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BigY vs STR Stories

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  • Dave123
    replied
    I just checked my SNP tree and I am "Presumed Positive" for E-L542.

    I am 16-18 for 385a/b, while he is 15-17. But this counts for 1-step, as these two markers move in tandem. He and I are 9 and 10, respectively, for marker 511, 23 and 21 for marker 413a, and 23 and 24 for marker 481.
    Last edited by Dave123; 18 May 2015, 09:32 PM.

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  • Dave123
    replied
    67 match with same surname

    Several years ago I had a match that was 5 steps out at 67 markers, who shared my Schroeder surname. His furthest back paternal ancestor was Luke Schroeder, born in England in 1800. I checked my paternal line tree, and discovered that Kord Schroeder, the brother of my gr-gr-grandfather, Jakob Schroeder, was born in 1775 (in Lower Saxony), and the Genealogy.net site showed "No Children".

    The "No Children" label also showed for my gr-grandfather, Johann Schroeder, since he emigrated to Brooklyn, NY in 1866, and the Genealogy.net site doesn't keep track of emigres. So I consider Kord Schroeder as a good candidate to be Luke Schroeder's father, presumably moving to England as an adult.

    Our STR results are listed at the Schroeder Surname Project: http://www.worldfamilies.net/surnames/schroeder/results

    He shows positive for E-L542, at the above site, but I don't believe I am positive for that SNP. I will have to check.

    I have not yet done the Big-Y, but plan to do so, and will encourage my match to do the same.

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  • 1798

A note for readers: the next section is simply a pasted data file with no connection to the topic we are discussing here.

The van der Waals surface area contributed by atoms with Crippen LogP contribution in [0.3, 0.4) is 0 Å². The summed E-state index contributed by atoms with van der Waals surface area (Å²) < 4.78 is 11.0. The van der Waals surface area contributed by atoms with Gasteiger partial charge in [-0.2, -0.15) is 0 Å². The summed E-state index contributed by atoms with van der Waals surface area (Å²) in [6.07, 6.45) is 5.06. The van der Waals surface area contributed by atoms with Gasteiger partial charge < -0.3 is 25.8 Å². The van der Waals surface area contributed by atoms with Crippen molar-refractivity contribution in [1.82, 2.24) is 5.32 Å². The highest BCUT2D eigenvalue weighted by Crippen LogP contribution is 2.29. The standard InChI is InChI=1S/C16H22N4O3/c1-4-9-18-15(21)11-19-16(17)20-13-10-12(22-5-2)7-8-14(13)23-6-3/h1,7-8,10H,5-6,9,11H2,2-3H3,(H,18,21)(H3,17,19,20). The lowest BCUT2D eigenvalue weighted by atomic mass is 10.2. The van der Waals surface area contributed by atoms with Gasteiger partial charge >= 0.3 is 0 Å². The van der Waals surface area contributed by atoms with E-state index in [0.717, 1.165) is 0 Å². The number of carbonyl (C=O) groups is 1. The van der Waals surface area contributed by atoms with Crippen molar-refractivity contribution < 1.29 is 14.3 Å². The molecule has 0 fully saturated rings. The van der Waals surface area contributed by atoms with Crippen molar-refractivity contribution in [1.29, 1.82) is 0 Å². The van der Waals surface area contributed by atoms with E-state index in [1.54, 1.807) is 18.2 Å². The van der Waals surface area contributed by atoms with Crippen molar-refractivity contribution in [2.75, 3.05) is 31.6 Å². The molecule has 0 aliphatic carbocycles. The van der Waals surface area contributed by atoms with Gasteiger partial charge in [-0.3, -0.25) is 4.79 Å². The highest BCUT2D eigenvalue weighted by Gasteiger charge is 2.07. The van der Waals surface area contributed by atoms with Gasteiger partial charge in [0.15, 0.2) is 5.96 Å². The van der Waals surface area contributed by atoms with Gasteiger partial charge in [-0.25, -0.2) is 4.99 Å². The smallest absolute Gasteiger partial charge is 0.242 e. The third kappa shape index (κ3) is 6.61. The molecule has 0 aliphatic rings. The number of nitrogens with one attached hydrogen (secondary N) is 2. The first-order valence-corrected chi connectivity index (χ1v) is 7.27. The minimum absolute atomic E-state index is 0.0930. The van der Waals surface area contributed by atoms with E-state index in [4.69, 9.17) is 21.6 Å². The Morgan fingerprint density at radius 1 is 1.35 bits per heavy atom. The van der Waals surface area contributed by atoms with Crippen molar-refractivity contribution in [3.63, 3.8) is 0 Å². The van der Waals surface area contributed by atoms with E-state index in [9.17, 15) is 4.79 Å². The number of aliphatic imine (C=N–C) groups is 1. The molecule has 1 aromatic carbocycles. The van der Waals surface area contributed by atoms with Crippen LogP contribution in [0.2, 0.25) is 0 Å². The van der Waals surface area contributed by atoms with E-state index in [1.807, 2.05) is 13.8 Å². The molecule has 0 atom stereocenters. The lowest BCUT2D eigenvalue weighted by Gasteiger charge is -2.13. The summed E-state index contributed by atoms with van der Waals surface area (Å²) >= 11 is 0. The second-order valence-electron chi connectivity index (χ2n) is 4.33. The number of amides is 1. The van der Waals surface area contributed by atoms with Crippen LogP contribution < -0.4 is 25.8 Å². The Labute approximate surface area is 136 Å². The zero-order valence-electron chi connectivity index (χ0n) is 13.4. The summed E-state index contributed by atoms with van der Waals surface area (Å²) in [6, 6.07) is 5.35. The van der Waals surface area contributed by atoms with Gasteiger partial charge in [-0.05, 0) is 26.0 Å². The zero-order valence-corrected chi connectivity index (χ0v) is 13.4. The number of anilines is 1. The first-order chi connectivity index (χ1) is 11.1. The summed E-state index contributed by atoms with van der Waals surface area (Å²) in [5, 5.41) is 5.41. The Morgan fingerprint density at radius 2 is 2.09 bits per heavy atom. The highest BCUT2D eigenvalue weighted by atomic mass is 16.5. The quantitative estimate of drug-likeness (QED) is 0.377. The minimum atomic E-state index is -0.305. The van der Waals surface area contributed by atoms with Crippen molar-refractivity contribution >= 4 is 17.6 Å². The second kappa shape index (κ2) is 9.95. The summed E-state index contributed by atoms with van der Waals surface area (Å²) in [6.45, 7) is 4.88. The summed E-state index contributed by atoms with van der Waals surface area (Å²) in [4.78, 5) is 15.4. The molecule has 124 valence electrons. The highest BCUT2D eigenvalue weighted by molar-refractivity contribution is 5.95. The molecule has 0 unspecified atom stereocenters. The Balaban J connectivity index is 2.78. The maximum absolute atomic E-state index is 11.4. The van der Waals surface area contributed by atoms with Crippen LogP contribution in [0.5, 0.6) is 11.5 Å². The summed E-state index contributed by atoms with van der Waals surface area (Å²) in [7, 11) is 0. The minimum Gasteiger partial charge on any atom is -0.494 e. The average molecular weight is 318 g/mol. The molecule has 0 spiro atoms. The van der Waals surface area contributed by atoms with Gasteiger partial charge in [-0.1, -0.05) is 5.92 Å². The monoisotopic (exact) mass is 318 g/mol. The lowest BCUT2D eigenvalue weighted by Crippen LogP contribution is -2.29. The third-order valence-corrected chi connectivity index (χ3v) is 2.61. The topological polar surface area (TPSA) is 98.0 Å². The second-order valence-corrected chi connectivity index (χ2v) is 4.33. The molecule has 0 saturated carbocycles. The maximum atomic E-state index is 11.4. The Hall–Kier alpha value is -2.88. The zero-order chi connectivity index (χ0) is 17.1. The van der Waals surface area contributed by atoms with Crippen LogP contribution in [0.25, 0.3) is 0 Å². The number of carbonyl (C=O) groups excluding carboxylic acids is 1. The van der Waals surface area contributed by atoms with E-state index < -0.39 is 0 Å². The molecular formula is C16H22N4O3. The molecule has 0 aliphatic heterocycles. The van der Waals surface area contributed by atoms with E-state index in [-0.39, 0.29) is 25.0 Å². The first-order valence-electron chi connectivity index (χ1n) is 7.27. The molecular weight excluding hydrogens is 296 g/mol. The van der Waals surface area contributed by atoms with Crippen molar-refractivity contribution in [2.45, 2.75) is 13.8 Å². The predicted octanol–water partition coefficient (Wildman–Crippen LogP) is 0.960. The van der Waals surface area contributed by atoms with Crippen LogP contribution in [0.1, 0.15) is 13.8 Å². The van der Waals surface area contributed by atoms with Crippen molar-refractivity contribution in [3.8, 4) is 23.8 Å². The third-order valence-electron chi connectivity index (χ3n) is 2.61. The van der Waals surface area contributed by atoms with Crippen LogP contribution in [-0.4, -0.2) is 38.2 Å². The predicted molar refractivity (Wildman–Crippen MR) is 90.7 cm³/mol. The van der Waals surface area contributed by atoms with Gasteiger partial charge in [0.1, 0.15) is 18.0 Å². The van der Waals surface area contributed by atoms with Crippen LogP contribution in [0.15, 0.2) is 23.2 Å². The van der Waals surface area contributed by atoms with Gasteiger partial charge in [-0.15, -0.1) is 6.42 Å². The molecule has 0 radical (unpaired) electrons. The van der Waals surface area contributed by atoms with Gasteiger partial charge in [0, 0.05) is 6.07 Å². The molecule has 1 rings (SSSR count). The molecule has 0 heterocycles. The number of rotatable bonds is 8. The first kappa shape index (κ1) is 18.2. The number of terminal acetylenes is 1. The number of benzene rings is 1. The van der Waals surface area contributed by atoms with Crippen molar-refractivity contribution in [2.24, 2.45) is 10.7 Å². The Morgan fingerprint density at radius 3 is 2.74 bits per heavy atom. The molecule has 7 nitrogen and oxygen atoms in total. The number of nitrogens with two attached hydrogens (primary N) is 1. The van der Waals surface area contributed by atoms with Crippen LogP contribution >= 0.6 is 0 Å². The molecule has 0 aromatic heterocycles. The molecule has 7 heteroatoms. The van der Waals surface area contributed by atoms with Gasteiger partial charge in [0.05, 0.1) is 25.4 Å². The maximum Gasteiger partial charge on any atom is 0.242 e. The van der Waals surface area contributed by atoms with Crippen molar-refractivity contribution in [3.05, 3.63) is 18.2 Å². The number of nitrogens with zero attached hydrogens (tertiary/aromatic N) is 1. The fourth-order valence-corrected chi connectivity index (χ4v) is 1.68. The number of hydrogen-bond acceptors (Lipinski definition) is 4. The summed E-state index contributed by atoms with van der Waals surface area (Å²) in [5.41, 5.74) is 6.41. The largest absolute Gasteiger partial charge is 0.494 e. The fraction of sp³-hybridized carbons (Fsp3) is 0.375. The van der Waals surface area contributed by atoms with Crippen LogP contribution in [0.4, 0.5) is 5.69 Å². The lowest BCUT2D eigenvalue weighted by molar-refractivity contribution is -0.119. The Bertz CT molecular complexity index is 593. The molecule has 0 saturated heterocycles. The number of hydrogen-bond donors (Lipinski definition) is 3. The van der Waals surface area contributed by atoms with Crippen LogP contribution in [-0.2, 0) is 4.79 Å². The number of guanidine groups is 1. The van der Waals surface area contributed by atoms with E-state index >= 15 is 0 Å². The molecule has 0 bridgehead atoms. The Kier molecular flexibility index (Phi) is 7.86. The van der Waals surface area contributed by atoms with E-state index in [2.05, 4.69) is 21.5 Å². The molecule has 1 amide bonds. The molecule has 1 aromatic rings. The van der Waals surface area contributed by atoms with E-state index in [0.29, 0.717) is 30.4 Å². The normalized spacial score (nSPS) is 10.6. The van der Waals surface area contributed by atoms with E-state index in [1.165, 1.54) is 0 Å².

replied
    It does not matter how many YSTRs one tests you will always need a SNP test to determine the relationship, so the BigY is the most resolute test for a male.

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  • 1798
    replied
    Originally posted by Armando View Post
    This thread was intended for concrete evidence proving that BigY is more valuable than STR testing. Do you have an example of a group of people matching at the 67 marker level and BigY proving or disproving relationships and/or changing the date the common ancestor lived?
    Some of the Z156 testers who are close in haplotype do not have the exact same YSNPs. I am all for the BigY and I am taking it as soon as it comes down in price. If I was starting out today to dna test I would take the BigY first.

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  • Armando
    replied
    Originally posted by 1798 View Post
    A long time ago I wrote that YSTRs were unreliable for estimating how two men were related and some people are only catching up now. For them the penny has finally dropped.
    This thread was intended for concrete evidence proving that BigY is more valuable than STR testing. Do you have an example of a group of people matching at the 67 marker level and BigY proving or disproving relationships and/or changing the date the common ancestor lived?

    Leave a comment:


  • 1798
    replied
    Originally posted by dna View Post
    STRs? That is only the first level approximation.

    Various markers have very different mutation rates.

    W. (Mr.)
    A long time ago I wrote that YSTRs were unreliable for estimating how two men were related and some people are only catching up now. For them the penny has finally dropped.

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  • dna
    replied
    Originally posted by 1798 View Post
    What happened to the one mutation equals one hundred years theory?
    STRs? That is only the first level approximation.

    Various markers have very different mutation rates.

    W. (Mr.)

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  • 1798
    replied
    Originally posted by dna View Post
    Strictly speaking this is not a success story

    Two families sharing R-M269, when comparing 67 STR markers had 24 mismatches... TiP gives 1.72% for TMRCA within the last 24 generations, so we could have debated it ad nauseam.

    Comparison of Big Y results showed that L151 was the last common SNP, so according to YFull the TMRCA was around 5000 ybp.

    The family question was definitely answered, however, there still many nice conversation topics for the cocktail parties